Mitt Romney's 2012 Presidential Campaign Messaging Preview for Donors
Best positioned in the 2012 GOP field on the economy and job creation, seasoned in global business, and survivor of a great learning experience with health care in Massachusetts—a day after launching his presidential exploratory committee, Mitt Romney framed his talking points for the campaign ahead at a breakfast for big-ticket donors Tuesday in New York.
Mitt Romney, wasting no time reeling in the cash for his presidential campaign, held a meeting with high-dollar donors in New York City on Tuesday, a day after announcing his exploratory committee for president.
Romney’s announcement Monday came on the five-year anniversary of his health-care plan in Massachusetts, a happenstance Democrats were eager to point out. And while the plan, which has been compared to President Obama’s health legislation, was missing from the former governor’s announcement video, he did discuss it at Tuesday’s fund-raising meeting, his second at the Harvard Club in Manhattan. There Romney told the 130 to 150 fund-raisers in attendance that on “Day 1” of his presidency, he would grant a waiver to all 50 states to opt out of Obama’s plan. Then, he said, he would move to repeal the legislation. Romney appeared ready to “eviscerate Obamacare,” in the words of one attendee. The Massachusetts health-care plan is not perfect, Romney said, but it was a great learning experience, while the president’s plan is “one size fits all” and will not work.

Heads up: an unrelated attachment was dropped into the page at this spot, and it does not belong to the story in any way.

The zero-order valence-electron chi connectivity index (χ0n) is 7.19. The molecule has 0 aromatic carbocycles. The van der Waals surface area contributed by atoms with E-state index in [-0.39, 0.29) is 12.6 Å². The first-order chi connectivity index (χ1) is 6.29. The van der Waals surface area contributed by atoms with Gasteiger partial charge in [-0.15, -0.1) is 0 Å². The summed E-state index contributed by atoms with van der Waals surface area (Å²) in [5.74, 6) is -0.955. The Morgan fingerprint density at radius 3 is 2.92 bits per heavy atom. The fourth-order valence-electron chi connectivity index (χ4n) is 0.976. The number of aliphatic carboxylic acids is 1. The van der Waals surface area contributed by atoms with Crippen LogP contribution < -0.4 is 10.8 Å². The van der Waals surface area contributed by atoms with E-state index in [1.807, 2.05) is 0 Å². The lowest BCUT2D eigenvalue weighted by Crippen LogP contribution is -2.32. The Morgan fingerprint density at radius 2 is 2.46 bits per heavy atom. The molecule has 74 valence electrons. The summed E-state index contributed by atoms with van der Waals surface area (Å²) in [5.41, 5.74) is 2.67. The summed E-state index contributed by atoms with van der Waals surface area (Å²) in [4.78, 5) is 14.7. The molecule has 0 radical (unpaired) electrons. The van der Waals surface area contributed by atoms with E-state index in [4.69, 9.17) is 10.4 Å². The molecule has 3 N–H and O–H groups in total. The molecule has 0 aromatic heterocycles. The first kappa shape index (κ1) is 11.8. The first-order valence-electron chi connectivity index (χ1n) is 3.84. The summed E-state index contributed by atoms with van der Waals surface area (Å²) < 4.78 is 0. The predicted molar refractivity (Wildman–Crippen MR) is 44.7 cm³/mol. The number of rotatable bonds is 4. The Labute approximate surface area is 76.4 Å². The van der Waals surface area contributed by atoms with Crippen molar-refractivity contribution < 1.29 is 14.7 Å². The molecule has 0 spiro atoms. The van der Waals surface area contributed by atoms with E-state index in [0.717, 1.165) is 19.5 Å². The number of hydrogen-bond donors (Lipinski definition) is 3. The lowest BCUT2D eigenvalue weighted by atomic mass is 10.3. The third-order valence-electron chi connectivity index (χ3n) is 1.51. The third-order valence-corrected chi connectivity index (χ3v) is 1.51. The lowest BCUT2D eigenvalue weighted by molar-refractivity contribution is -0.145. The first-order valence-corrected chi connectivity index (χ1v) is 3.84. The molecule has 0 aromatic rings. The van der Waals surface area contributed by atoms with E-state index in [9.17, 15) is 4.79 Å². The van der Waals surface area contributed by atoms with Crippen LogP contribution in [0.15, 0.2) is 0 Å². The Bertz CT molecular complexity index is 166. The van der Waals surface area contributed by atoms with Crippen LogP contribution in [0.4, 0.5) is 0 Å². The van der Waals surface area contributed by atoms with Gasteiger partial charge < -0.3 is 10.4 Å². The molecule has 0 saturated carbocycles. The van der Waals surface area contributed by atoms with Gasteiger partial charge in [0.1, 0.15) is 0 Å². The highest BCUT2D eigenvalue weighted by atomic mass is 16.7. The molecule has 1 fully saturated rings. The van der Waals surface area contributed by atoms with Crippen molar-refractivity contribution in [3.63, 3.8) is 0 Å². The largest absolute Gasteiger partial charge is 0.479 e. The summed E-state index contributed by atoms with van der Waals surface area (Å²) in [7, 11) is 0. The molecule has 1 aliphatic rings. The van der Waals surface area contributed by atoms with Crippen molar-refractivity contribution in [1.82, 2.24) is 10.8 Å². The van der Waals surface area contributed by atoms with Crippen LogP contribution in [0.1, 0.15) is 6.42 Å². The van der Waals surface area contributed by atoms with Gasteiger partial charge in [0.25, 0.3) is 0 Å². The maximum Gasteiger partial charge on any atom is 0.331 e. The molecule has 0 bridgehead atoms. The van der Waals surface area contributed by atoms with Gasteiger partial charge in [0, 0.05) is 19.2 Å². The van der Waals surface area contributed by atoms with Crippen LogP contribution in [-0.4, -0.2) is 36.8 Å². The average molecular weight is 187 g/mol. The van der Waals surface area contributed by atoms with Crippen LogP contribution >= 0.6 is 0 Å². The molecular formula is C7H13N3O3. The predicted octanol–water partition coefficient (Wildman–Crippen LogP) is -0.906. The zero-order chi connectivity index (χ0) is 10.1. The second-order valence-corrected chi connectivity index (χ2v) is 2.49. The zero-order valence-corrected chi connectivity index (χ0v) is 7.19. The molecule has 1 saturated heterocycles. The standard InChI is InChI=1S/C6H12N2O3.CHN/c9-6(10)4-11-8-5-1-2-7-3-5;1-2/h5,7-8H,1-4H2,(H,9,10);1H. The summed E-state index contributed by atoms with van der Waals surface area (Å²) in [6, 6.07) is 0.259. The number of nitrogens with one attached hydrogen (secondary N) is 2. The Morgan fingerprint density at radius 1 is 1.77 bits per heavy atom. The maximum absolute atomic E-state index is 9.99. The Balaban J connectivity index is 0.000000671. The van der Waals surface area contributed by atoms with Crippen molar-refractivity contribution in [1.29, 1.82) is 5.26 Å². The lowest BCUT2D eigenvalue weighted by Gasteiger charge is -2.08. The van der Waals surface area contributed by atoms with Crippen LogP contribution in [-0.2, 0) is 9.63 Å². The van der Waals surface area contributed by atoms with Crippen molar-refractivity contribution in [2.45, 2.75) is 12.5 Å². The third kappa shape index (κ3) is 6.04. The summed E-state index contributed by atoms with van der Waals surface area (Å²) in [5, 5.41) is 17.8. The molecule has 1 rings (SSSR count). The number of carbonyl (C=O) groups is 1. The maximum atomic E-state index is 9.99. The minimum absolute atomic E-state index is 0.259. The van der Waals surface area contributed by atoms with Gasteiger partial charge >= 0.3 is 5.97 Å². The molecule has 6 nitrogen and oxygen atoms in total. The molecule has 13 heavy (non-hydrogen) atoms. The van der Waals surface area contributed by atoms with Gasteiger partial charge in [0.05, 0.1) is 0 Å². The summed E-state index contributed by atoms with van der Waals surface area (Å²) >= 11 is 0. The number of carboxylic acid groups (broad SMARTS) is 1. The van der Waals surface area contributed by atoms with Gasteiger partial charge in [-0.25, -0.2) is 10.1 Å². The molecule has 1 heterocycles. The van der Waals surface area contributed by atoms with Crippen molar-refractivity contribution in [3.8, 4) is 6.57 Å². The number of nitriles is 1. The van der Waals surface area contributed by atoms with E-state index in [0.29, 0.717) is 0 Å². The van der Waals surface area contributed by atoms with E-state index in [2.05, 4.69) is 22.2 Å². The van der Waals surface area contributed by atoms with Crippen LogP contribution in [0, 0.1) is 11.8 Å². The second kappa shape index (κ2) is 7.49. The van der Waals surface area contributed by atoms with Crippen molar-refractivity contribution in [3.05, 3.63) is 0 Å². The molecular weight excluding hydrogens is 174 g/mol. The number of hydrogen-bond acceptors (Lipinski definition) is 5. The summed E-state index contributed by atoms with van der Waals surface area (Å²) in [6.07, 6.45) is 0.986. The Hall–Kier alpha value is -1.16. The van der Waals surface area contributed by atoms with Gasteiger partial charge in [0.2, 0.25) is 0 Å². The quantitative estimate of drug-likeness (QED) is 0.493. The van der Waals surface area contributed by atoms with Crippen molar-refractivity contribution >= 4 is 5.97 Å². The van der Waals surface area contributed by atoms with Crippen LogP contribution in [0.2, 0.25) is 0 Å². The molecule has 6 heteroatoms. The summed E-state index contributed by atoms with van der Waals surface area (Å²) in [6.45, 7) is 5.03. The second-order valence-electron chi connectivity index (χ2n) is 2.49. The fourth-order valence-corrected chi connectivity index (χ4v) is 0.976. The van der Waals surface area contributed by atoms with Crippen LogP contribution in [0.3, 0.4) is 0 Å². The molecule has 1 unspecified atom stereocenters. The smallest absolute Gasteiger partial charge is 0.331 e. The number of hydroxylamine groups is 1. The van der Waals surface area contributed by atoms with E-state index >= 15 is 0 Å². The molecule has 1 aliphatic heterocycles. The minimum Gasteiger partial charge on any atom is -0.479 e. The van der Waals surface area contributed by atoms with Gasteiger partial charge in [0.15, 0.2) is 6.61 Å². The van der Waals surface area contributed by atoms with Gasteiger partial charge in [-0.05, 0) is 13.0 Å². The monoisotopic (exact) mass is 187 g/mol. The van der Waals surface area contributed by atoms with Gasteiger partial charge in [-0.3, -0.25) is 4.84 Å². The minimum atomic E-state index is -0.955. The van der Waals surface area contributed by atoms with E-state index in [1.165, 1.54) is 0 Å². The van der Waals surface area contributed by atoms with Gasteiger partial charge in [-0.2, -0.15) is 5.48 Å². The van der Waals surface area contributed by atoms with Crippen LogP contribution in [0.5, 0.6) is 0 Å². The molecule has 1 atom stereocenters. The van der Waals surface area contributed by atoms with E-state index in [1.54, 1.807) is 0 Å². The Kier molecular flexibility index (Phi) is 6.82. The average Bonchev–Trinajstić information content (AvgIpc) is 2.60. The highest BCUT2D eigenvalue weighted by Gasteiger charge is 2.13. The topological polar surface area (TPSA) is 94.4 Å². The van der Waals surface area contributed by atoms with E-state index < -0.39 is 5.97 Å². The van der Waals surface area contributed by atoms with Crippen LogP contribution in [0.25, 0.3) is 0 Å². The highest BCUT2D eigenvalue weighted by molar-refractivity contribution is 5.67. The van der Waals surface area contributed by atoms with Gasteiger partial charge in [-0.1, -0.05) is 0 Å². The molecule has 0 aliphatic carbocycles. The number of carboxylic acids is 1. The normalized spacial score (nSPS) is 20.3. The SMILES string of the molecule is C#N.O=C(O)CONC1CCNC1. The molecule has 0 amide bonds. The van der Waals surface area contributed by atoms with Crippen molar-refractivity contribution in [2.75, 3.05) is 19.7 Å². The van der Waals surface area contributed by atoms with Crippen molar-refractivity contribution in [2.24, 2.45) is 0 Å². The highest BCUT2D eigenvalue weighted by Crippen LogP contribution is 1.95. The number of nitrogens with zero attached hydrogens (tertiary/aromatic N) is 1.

All of Romney’s health-care remarks are talking points that are sure to frame his message on what looks to be his hardest issue to overcome. But investment banker Lewis Eisenberg, who served as John McCain’s 2008 finance chairman and helped plan the breakfast meeting, said most people in the room Tuesday morning believe Romney is the GOP’s best shot in 2012.
“I continue to think he’s the best chance we have to understand the world we are dealing with in the White House,” said Eisenberg. “He believes in the greatness of America, the importance of a strong economy, creating jobs, and reducing the perilous deficit. He will not take his eye off the ball.”
With Romney’s exploratory committee activated, donors like the ones who attended the Harvard Club gathering—who have already pledged between $25,000 and $100,000—can start to write checks to the committee, which is expected to become a full-fledged campaign in the coming months. In attendance Tuesday were New York Jets owner Woody Johnson, former Bush Treasury official Emil Henry, hedge fund manager Anthony Scaramucci, financier Patrick Durkin, and former Goldman Sachs chairman John Whitehead, all of whom attended a similar breakfast fund-raiser for Romney last month. New faces included Tom Foley, who unsuccessfully ran for governor of Connecticut last November, and hedge fund manager John Paulson, who along with Johnson spoke at the meeting.
Obama has been “ineffective” in the Israeli-Palestinian conflict and has “no clear policy” on Libya, Romney said, errors that “highlight Obama’s inexperience.”
All attendees pledged at least $25,000, but donors say many of the bundlers will raise between $100,000 and $250,000. The $50 million fund-raising goal that came up at the last meeting was not mentioned Tuesday.